Classic City American Music Festival celebrates local musicians | Arts & Culture
From the yard behind Southern Brewing Company, the sounds of violins and southern chants spread through the parking lot on July 3. Upon entering the courtyard, people encountered food trucks, a variety of beers, and American flags.
The Classic City American Music Festival hosted nine local groups ranging from Americana to bluegrass to country music. Held a day before Independence Day, the event unabashedly celebrated American music.
âNo one in Athens would do anything for July 4th because everyone thinks he’s dead,â said event organizer Troy Aubrey of Aubrey Entertainment. “People are always looking for things to do – I mean, look around.”
Aubrey referred to the crowds of people sitting on blankets and chairs in the Georgia heat, lining up for beers or eating food from local food trucks. At the front of the courtyard was the stage where the musicians performed.
The festival started with the Hibbs Family Band, a local family quartet in Athens. The band was a perfect introduction to the event, combining bluegrass and folk music with a touch of alternative rock. The violin has worked its way into every song, rooted in bluegrass themes between ballads and upbeat tunes.
Although the festival followed the general theme of American music, each act was radically different from the next. The Valley Below demonstrated angst with significant electric guitar and bass presences and hoarse, hoarse vocals. Atlanta-based duo Andrea & Mud performed music that was an approximation of blues and country, describing themselves as the niche genre of âsurf-westernâ.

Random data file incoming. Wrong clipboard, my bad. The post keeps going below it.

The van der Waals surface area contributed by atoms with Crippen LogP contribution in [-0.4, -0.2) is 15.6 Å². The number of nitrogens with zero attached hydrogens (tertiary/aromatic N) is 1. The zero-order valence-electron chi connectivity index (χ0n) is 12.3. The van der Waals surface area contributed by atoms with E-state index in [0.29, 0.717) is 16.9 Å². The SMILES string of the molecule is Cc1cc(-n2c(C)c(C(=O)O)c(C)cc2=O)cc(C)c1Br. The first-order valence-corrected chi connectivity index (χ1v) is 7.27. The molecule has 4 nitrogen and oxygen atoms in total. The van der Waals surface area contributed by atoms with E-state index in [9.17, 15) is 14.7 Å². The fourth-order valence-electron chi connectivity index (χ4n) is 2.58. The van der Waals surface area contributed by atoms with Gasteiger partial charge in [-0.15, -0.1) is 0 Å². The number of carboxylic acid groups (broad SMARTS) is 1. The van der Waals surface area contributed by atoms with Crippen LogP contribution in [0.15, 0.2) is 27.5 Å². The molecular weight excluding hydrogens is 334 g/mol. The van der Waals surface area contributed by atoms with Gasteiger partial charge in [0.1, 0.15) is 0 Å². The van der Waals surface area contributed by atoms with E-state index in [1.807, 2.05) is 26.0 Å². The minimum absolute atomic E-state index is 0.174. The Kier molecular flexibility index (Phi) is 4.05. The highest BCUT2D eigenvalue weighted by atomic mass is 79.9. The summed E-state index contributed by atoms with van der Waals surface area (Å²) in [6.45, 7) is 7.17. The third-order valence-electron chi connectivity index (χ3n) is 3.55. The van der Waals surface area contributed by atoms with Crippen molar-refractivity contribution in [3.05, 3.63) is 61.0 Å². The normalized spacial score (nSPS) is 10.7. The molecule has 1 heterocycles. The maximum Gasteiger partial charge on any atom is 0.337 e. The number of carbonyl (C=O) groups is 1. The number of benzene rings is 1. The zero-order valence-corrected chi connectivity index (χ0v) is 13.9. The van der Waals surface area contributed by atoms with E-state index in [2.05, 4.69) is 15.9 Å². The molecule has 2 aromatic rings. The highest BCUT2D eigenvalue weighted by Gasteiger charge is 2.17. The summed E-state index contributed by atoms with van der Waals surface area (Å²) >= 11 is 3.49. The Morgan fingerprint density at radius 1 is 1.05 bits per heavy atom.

The Broken String Band, originally formed in Athens, were delighted to be back in the city.
âAthens, it’s good to be back! the group told the audience. “It’s been a long time. It’s been a while, hasn’t it?
While watching the show, most of the spectators also tasted some beer and food from one of the vendors. Food Trucks Wrapped Wright and Uncle Ernie’s Pub n ‘Grub served at the festival. Wrapped Wright bills itself as a soul-steeped Spanish food truck, serving tacos at the event. Uncle Ernie’s was originally located in downtown Athens, but will move to Hawthorne Avenue in addition to its food truck business, according to owner Daniel Battinelli.
Athens resident Maria Baxter attended the festival with her mother and said she enjoys the family atmosphere.
âI always thought this place was just an indoor bar for people who wanted to come and drink way too much, and it probably wasn’t a very family environment,â Baxter said. “I’m so surprised it’s just a really nice environment for families.”
Indeed, families made up the majority of the public. Children blew bubbles, people walked their dogs, and couples hid from the scorching sun. In the typical spirit of July 4th, everyone celebrated with their loved ones.
As the end of the pandemic neared, couple Tori and Reggie Brooks were excited to see live music again as music festival fans. They said they would be more than happy to attend a local festival like Classic City American again.
âIt’s one of those things where you can just show up and do your own thing,â Reggie Brooks said. “And there’s not a lot of pressure or anything.”
There have been several other performances by MrJordanMrTonks, Packway Handle, Grassland String Band, Heart of Pine and Parts & Labor. As the night wore on, more and more people showed up.
Aubrey said he was happy to have hosted the event in an open space where, even near the end of COVID-19, people could be as safe as possible. Brian Roth, co-owner of the Southern Brewing Company, said he was more than willing to provide space for this to happen – especially to support local musicians who struggled during the pandemic.
The evening ended with celebratory fireworks and the buzz of excitement that once again accompanied the live music.